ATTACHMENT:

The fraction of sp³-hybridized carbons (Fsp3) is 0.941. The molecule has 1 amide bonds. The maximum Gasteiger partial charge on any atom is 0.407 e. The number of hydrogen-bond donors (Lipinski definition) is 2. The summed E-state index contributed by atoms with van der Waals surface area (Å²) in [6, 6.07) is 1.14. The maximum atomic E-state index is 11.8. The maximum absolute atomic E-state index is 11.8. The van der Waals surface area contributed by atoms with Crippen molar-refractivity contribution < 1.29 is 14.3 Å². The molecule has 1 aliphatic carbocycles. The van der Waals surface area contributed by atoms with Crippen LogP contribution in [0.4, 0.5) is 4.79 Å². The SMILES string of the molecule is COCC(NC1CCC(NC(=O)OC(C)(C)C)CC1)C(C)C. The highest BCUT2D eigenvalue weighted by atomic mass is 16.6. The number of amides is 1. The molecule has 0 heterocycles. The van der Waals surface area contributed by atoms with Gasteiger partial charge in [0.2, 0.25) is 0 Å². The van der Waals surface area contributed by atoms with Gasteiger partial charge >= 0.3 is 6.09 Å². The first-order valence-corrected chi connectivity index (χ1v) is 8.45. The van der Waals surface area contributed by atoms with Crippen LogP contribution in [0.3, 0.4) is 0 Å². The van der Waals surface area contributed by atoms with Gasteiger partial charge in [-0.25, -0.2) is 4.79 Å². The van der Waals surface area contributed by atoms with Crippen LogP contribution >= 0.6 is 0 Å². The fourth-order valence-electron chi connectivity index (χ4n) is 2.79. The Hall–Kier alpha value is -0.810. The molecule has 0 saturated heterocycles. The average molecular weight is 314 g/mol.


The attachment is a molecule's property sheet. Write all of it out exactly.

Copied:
The fraction of sp³-hybridized carbons (Fsp3) is 0.941. The molecule has 1 amide bonds. The maximum Gasteiger partial charge on any atom is 0.407 e. The number of hydrogen-bond donors (Lipinski definition) is 2. The summed E-state index contributed by atoms with van der Waals surface area (Å²) in [6, 6.07) is 1.14. The maximum atomic E-state index is 11.8. The maximum absolute atomic E-state index is 11.8. The van der Waals surface area contributed by atoms with Crippen molar-refractivity contribution < 1.29 is 14.3 Å². The molecule has 1 aliphatic carbocycles. The van der Waals surface area contributed by atoms with Crippen LogP contribution in [0.4, 0.5) is 4.79 Å². The SMILES string of the molecule is COCC(NC1CCC(NC(=O)OC(C)(C)C)CC1)C(C)C. The highest BCUT2D eigenvalue weighted by atomic mass is 16.6. The number of amides is 1. The molecule has 0 heterocycles. The van der Waals surface area contributed by atoms with Gasteiger partial charge in [0.2, 0.25) is 0 Å². The van der Waals surface area contributed by atoms with Gasteiger partial charge >= 0.3 is 6.09 Å². The first-order valence-corrected chi connectivity index (χ1v) is 8.45. The van der Waals surface area contributed by atoms with Crippen LogP contribution in [0.3, 0.4) is 0 Å². The van der Waals surface area contributed by atoms with Gasteiger partial charge in [-0.25, -0.2) is 4.79 Å². The van der Waals surface area contributed by atoms with Crippen LogP contribution >= 0.6 is 0 Å². The fourth-order valence-electron chi connectivity index (χ4n) is 2.79. The Hall–Kier alpha value is -0.810. The molecule has 0 saturated heterocycles. The average molecular weight is 314 g/mol.